Autumn is here and hopefully trees are heavy-laden with apples, their crisp, tart crunch capturing the brisk air and invigorating flavor that we love about fall. Bundle up for a bike ride or orchard picking–or a bike ride to orchard picking! Or celebrate autumn’s arrival by falling into an apple devotion, featured in God’s Word for Gardeners Bible from the Garden Work section, a series on Pruning, titled: “A Word Apple-ly Spoken”
Like apples of gold in settings of silver is a ruling rightly given.
Proverbs 25:11 NIV
Apples as we enjoy them today are a result of cultivation over centuries. Pyrus malus, the crab apple, is credited as being the likely ancestor of all cultivated varieties of apples. It is native to the Caucasus Mountains in Asia, northeast of the Holy Land. Potentially Pyrus malus was the tree referred to in Scripture, though the species needs a colder winter than Israel’s to develop buds for fruiting.
The description in Proverbs “apples of gold” could also imply a fruit’s golden glow, imagining the apricot, Prunus armeniaca, which is also native to central Asia. The apricot is probably a better botanical fit for the fruit described in the Song of Songs as having a delightful scent, providing shade — the canopy of the apricot being larger than the typical apple tree — and sweet fruit (Song of Songs 2:3 – 5). Apricots grow readily in Israel without the apples’ need for colder winters. While they have unique characteristics, both trees are in the Rosaceae family and benefit from pruning to fortify their structure for fruit bearing.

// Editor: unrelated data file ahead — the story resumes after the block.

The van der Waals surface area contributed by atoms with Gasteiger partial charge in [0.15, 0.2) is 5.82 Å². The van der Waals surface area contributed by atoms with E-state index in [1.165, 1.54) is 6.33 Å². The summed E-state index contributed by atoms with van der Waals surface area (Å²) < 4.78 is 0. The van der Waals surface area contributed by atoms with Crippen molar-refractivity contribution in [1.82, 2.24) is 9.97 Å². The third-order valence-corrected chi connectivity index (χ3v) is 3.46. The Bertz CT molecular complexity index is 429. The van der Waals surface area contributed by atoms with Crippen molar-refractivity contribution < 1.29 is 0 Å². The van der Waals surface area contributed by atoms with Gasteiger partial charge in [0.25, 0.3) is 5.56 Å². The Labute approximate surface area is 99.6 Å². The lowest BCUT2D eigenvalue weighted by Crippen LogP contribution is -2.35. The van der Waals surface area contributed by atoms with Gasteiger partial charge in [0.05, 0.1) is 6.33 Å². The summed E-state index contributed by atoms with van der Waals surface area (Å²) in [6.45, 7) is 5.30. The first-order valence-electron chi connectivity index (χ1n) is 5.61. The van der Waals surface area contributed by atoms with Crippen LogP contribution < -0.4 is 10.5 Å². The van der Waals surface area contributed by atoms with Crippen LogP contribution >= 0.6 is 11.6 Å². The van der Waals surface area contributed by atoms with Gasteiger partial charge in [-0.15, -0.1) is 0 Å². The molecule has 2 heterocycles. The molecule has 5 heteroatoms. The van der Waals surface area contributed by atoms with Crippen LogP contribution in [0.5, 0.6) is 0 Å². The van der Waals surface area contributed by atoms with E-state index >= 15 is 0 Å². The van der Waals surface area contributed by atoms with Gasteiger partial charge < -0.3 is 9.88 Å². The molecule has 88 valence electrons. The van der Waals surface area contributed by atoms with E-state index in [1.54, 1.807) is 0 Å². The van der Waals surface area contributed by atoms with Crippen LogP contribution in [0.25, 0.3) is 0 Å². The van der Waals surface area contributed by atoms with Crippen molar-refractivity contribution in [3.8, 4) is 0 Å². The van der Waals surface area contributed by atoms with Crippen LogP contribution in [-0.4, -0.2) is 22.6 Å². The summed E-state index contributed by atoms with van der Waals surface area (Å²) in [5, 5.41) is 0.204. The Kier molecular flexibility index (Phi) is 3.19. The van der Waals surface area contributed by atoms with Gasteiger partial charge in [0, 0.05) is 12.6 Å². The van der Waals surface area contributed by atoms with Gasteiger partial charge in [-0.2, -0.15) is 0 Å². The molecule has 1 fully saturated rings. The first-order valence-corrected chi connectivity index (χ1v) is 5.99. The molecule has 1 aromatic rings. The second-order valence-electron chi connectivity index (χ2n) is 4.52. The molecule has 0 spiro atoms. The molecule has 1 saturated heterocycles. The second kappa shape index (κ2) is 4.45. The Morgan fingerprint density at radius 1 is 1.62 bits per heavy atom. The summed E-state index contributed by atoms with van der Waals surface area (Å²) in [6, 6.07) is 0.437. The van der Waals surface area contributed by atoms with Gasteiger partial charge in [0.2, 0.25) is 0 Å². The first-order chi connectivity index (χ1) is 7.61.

So is Scripture’s apple truly an apple or an apricot? Since there is no reference in Scripture to the seed that would crack the case on this botanical mystery, the apricot being a stone fruit like peaches and plums, and the apple being a pome fruit like pears and figs, let’s assume that God has something for us in the apparent mistranslation into English as “apple.” God wants us to understand his goodness (Psalm 34:8), and for English-speaking people, generally in the apple climates of North America and the British Commonwealth, apples are a symbol of goodness.
To eat “an apple a day,” as the saying goes, promotes our good health; apple pie for Americans represents all that is good and pure about America. We bring an apple to our teacher in September’s start of school, hoping to begin the year in his or her good graces. Likewise, an appropriately spoken word aligns us and opens us to good things — fairness in right rulings, wisdom in accurate judgments (Proverbs 25:11 – 12). God’s Word associates this with the apple to refresh us with a heartfelt understanding that the apricot could never approach. Apples remind us, then, to listen for God’s goodness in another’s words and to speak out of God’s wisdom in imparting his goodness to others (Exodus 4:11 – 12; Isaiah 50:4), and above all, to trust that God has a good purpose in mind when pruning things from our lives (Hebrews 12:10).
Photo Credits: ©2015 Shelley S. Cramm The Autumn season is filled with good things – the abundant apple harvest and crisp weather for bike rides.